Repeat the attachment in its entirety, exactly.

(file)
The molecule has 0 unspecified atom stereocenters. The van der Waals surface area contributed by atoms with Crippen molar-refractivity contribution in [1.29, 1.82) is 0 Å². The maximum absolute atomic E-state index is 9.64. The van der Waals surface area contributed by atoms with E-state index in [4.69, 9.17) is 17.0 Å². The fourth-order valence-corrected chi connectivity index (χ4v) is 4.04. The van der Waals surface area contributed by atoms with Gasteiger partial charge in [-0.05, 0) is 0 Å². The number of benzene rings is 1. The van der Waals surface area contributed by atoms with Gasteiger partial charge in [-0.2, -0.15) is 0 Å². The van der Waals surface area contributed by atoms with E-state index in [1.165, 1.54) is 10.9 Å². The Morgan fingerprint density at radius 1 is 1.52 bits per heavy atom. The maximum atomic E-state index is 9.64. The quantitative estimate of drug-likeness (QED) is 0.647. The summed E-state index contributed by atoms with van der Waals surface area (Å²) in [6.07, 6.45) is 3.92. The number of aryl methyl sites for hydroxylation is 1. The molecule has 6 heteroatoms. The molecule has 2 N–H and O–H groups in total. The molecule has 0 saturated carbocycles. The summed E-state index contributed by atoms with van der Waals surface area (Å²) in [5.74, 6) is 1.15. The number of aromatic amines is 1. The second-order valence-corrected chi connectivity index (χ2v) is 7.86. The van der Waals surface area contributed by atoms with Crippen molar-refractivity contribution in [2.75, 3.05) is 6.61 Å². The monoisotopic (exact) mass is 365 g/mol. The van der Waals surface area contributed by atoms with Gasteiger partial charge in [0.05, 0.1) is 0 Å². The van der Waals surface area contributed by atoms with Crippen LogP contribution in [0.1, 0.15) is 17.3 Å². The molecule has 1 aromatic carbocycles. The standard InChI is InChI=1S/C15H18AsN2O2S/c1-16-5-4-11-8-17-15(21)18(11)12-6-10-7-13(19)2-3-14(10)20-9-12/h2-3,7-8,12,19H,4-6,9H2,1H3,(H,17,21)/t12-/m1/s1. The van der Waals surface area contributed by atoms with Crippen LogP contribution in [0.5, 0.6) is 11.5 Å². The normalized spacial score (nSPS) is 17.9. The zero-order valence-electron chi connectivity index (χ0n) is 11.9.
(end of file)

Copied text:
The molecule has 0 unspecified atom stereocenters. The van der Waals surface area contributed by atoms with Crippen molar-refractivity contribution in [1.29, 1.82) is 0 Å². The maximum absolute atomic E-state index is 9.64. The van der Waals surface area contributed by atoms with E-state index in [4.69, 9.17) is 17.0 Å². The fourth-order valence-corrected chi connectivity index (χ4v) is 4.04. The van der Waals surface area contributed by atoms with Gasteiger partial charge in [-0.05, 0) is 0 Å². The number of benzene rings is 1. The van der Waals surface area contributed by atoms with Gasteiger partial charge in [-0.2, -0.15) is 0 Å². The van der Waals surface area contributed by atoms with E-state index in [1.165, 1.54) is 10.9 Å². The Morgan fingerprint density at radius 1 is 1.52 bits per heavy atom. The maximum atomic E-state index is 9.64. The quantitative estimate of drug-likeness (QED) is 0.647. The summed E-state index contributed by atoms with van der Waals surface area (Å²) in [6.07, 6.45) is 3.92. The number of aryl methyl sites for hydroxylation is 1. The molecule has 6 heteroatoms. The molecule has 2 N–H and O–H groups in total. The molecule has 0 saturated carbocycles. The summed E-state index contributed by atoms with van der Waals surface area (Å²) in [5.74, 6) is 1.15. The number of aromatic amines is 1. The second-order valence-corrected chi connectivity index (χ2v) is 7.86. The van der Waals surface area contributed by atoms with Crippen molar-refractivity contribution in [2.75, 3.05) is 6.61 Å². The monoisotopic (exact) mass is 365 g/mol. The van der Waals surface area contributed by atoms with Gasteiger partial charge in [0.05, 0.1) is 0 Å². The van der Waals surface area contributed by atoms with Crippen LogP contribution in [0.1, 0.15) is 17.3 Å². The molecule has 1 aromatic carbocycles. The standard InChI is InChI=1S/C15H18AsN2O2S/c1-16-5-4-11-8-17-15(21)18(11)12-6-10-7-13(19)2-3-14(10)20-9-12/h2-3,7-8,12,19H,4-6,9H2,1H3,(H,17,21)/t12-/m1/s1. The van der Waals surface area contributed by atoms with Crippen LogP contribution in [0.5, 0.6) is 11.5 Å². The normalized spacial score (nSPS) is 17.9. The zero-order valence-electron chi connectivity index (χ0n) is 11.9.